With Donald Trump’s commutation of Roger Stone’s prison sentence last week, we are reminded once again that this President uses executive power differently than other Presidents have, differently than the framers of the Constitution arguably intended. In the Stone case, the President commuted the sentence of a man convicted and sentenced for lying under oath to protect the very President who commuted his sentence. The President’s clemency power is supposed to exist solely to protect the national interest. In The Federalist, Alexander Hamilton wrote that it is better to give this power to the President — “a single man of prudence and good sense” — than to a legislative body like Congress. I doubt that Hamilton imagined, even in his wildest dreams, that 240 years down the line a President as far removed from prudence and good sense as night is from day would be wielding this power exclusively to reward and protect his political cronies and friends.
The politics of Presidential pardons are complex and divisive, especially during the present administration. Donald Trump is certainly not the first President to abuse his pardoning power (see Bill Clinton and George H. W. Bush, for instance), but Trump has raised this abuse to a new level. But what intrigues me is the nature of pardoning itself, as well as its relationship to power and forgiveness. A brief discussion of the relationship of pardoning and power occurs in one of the many memorable scenes from Stephen Spielberg’s 1993 masterpiece Schindler’s List.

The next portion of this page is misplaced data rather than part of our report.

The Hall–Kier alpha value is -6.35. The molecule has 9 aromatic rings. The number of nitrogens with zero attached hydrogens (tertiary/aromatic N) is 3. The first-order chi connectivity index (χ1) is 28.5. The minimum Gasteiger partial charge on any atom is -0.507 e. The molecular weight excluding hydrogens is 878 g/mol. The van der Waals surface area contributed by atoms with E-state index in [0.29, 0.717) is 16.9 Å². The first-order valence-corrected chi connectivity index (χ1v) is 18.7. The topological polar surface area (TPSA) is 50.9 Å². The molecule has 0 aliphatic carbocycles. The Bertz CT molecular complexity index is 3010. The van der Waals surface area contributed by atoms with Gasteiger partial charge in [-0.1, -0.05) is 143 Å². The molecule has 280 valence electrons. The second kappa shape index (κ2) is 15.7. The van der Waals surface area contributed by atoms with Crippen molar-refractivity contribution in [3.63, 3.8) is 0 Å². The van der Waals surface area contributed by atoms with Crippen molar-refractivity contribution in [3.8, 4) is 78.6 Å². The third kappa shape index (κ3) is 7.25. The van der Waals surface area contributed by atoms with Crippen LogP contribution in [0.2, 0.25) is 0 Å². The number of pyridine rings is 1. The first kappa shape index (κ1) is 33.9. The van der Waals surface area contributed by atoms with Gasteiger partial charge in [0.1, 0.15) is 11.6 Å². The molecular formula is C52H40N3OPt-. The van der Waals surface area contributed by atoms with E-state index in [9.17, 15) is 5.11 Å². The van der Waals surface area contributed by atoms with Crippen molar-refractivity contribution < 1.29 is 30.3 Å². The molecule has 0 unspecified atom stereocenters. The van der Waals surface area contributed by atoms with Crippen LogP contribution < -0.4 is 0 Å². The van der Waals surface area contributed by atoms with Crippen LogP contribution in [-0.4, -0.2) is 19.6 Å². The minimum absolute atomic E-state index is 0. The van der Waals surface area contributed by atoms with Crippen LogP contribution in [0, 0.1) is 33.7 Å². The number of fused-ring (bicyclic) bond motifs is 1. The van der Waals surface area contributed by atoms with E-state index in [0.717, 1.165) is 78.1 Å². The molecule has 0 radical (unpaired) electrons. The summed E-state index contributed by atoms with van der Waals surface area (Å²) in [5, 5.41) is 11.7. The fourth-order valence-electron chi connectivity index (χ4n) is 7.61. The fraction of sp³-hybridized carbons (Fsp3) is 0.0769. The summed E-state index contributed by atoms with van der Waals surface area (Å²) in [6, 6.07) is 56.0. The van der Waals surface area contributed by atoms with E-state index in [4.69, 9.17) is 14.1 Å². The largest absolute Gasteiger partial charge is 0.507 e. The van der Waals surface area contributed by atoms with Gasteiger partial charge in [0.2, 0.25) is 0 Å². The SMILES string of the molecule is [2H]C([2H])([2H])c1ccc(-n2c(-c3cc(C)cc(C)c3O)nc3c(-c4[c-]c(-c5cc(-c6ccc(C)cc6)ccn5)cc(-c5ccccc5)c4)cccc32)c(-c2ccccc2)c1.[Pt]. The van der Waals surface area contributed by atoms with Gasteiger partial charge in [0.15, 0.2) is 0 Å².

Oskar Schindler, played by Liam Neeson, and Amon Goeth, the most prominent Nazi in the film, played by Ralph Fiennes, are chatting on the balcony of Goeth’s villa overlooking Plaszow, the work camp he administers with random viciousness; their conversation turns toward the nature of power. Goeth notes that the Jews in the camp fear him because he has absolute power of life and death over them, but Schindler suggests that real power is something different, telling Goeth the story of an Emperor who has the power to sentence a man to death, but chooses not to do so.
Power is when we have every justification to kill, and we don’t… That’s what the Emperor said. A man steals something, he’s brought in before the Emperor, he throws himself down on the ground. He begs for mercy, he knows he’s going to die. And the Emperor… pardons him. This worthless man, he lets him go… That’s power, Amon. That is power.”